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Shock findings

Diabetes on the rise among India’s southern poor

By RJ Whitehead , 25-Jan-2013

A countrywide screening programme on diabetes trends in India makes for startling reading, no least for those in the south who live in slums.

Rightly concerned about the prevalence of diabetes in India, the country’s health ministry has been closely following the disease among the population, and the latest study was conducted under the National Programme for Prevention and Control of Cancer, Diabetes, CVD and Stroke (NPCDCS).

Its figures highlight two highly unexpected and alarming trends. The first is that the south, which has traditionally and positively led the country in most health indices, now also leads the way in the prevalence of diabetes. The second trend is that the disease has seen a dramatic increase among slum dwellers and the poor.

Rich man's disease

Diabetes is traditionally considered by Indians to be a rich man’s disease, and medical experts blame increasingly poor eating habits and sedentary lifestyles for the rise of diabetes among the urban poor.

Indeed, the latest findings suggest that one in every four people living in the urban slums of Chennai suffer from diabetes—a figure over three times higher than the national average of around 7%.

"It is a false belief that only those eating burgers and pizzas can get obese and develop diabetes. High consumption of fried items such as kachori, samosa and gulab jamun can also led to the onset of diabetes," Dr H P S Sachdev, senior consultant pediatrics at Sitaram Institute of Science and Research, told Times of India this week.

Experts say that the possible reasons for higher prevalance of diabetes in the south could be an overdependence on rice and coconut oil, which are high in carbohydrates and saturated fat, respectively. 

"Coconut oil, which is often used in the south of the country, is high in saturated fat. Increased intake of this oil can cause obesity and the risk of diabetes," said Dr Anoop Misra, director of the Diabetes Foundation of India.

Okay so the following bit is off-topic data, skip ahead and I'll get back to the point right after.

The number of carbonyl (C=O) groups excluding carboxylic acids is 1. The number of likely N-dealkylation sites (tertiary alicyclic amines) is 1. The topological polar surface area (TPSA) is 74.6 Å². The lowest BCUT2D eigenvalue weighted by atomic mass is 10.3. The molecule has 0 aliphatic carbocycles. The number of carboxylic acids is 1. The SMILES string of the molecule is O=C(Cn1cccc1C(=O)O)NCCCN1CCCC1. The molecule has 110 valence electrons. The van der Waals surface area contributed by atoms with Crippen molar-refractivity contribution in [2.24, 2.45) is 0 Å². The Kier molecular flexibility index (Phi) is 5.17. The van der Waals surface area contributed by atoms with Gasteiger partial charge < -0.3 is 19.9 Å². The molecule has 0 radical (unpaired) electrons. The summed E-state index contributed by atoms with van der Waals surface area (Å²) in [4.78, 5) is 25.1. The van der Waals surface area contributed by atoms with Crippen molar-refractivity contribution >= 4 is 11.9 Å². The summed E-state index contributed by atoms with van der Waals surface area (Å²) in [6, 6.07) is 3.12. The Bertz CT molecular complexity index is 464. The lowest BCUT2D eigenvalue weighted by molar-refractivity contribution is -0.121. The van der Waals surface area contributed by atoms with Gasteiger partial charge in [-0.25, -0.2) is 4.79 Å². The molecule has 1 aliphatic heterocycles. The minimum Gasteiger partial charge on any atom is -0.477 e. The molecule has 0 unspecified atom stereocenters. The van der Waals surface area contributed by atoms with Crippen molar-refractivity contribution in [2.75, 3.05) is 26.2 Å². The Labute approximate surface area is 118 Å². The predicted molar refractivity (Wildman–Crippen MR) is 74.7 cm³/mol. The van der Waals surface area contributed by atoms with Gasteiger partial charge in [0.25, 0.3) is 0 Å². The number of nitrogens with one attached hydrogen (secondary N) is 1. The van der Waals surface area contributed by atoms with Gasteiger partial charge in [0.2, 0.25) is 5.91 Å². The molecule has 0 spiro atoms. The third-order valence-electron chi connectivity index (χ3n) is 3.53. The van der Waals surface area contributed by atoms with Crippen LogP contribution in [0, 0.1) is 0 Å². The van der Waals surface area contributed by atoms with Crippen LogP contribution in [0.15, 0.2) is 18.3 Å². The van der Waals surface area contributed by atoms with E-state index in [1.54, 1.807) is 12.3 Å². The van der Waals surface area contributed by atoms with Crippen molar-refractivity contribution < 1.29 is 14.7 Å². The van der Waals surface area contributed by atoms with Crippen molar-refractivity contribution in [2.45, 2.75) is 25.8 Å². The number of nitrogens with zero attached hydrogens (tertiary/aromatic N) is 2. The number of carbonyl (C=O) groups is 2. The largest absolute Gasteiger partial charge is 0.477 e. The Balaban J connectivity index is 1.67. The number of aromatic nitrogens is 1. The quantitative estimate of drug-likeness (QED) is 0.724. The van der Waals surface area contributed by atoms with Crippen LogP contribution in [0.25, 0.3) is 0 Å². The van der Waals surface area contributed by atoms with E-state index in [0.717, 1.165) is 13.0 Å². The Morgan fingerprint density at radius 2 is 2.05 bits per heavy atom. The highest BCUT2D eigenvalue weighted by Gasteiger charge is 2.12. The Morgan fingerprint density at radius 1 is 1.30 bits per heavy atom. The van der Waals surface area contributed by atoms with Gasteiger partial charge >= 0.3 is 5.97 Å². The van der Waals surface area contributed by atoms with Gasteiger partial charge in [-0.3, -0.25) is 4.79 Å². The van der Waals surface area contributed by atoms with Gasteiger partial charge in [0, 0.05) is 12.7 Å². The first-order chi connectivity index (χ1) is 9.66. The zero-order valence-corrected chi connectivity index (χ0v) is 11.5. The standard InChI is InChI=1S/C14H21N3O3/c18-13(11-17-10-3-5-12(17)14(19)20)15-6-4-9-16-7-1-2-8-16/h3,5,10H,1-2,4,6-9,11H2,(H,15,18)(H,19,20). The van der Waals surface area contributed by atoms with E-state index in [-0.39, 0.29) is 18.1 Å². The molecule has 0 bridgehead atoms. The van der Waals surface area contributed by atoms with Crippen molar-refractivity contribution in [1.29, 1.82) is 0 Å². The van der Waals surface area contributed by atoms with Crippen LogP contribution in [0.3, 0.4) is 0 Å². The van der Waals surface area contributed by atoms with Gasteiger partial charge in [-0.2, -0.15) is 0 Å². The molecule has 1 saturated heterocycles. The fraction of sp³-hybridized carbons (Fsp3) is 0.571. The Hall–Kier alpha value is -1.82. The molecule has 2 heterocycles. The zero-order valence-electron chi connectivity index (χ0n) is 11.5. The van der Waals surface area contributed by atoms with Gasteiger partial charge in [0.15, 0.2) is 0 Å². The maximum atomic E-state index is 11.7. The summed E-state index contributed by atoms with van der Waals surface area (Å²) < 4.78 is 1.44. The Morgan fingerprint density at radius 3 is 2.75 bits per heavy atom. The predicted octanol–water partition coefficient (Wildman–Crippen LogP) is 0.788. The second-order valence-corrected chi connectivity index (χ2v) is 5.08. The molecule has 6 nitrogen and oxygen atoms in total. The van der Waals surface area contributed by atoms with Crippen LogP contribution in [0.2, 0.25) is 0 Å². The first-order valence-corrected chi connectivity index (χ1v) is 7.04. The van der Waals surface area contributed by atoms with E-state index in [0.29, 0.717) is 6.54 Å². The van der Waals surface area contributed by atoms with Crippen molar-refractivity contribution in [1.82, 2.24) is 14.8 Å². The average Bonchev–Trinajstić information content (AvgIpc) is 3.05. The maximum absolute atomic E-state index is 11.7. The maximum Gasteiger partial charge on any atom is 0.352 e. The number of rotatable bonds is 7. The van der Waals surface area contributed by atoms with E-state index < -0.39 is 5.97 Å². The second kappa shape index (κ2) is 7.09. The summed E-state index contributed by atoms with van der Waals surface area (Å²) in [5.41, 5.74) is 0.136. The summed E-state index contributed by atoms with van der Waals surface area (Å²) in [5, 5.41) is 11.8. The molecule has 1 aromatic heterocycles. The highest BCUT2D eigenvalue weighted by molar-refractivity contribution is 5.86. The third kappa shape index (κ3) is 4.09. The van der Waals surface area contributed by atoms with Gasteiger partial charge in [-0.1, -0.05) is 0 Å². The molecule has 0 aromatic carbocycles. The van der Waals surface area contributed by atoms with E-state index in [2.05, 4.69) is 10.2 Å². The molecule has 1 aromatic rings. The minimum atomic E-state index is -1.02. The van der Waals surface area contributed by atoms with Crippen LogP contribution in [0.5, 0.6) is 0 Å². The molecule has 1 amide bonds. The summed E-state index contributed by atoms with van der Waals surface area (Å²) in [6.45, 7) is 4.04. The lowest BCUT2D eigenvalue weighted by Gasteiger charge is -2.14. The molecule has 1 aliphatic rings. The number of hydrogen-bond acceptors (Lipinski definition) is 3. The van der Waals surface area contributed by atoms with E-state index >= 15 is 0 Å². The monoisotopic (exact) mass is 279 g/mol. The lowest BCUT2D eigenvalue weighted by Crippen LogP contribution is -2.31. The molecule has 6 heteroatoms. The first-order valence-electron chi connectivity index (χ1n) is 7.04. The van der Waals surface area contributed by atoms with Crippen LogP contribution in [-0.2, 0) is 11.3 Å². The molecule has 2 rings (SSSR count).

Also white rice, which according to research by the Harvard School of Public health can significantly increase the likelihood of Type 2 diabetes, is also much more widely consumed in the south than in the north. The study found that those who ate three to four servings of rice a day were 1.5 times more likely to have diabetes than people who ate smaller amounts. 

On the increase

Diabetes in India affects a figure fast approaching 40m people, and this is expected to reach 70m by 2025. Currently, the country accounts for around 15% of the world’s diabetic population. 

According to an in-depth study by nutritionist Karen Siegel, India is going through a nutritional transition from simple, traditional foods to heavily marketed foods that are high in calories, sugar and animal fat but low in vitamins and minerals derived from fruits and vegetables. 

Although this transition is playing a part in reducing malnutrition, it has increased the risk of diabetes across a wider population.

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